Logic & Philosophy of Science Colloquium
University of California, San Diego
"Brain time and Phenomenological Time"
The naive idea that the brain lets time be its own representation has been known to be untenable for some time. As Kant maintained, and as recent results in cognitive neuroscience have confirmed, the mind is not a passive recipient of temporal information, but an active interpreter. In this talk I will present a theory of the information processing structure used by the brain that accounts for a number of aspects of temporal experience, and is superior to a number of prominent recent proposals (e.g. Dennett and Kinsbourne's 'multiple drafts' model, and Rao, Eagleman and Sejnowski's optimal smoother model). The model sheds new light on the familiar 'specious present' and similar philosophical views (e.g. those of Husserl).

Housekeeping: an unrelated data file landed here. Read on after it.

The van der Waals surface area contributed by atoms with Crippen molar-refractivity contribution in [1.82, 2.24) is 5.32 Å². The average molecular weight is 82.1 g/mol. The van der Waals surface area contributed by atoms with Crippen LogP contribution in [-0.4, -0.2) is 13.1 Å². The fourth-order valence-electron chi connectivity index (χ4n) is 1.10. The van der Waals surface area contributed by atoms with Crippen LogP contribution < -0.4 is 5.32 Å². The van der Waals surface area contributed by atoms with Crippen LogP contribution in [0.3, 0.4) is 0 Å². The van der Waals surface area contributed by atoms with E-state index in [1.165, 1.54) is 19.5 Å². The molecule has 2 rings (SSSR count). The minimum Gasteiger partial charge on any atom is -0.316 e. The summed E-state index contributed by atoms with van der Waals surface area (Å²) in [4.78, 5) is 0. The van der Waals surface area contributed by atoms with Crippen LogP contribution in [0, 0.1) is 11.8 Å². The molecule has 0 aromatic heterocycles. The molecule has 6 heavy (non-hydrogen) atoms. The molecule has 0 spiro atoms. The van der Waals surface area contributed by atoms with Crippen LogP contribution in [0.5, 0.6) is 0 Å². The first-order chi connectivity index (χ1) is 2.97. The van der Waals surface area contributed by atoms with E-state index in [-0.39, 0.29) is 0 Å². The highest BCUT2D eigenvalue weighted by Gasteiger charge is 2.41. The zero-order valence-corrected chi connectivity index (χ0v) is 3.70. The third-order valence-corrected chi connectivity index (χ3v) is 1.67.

Friday, May 16, 2003
Refreshments will be served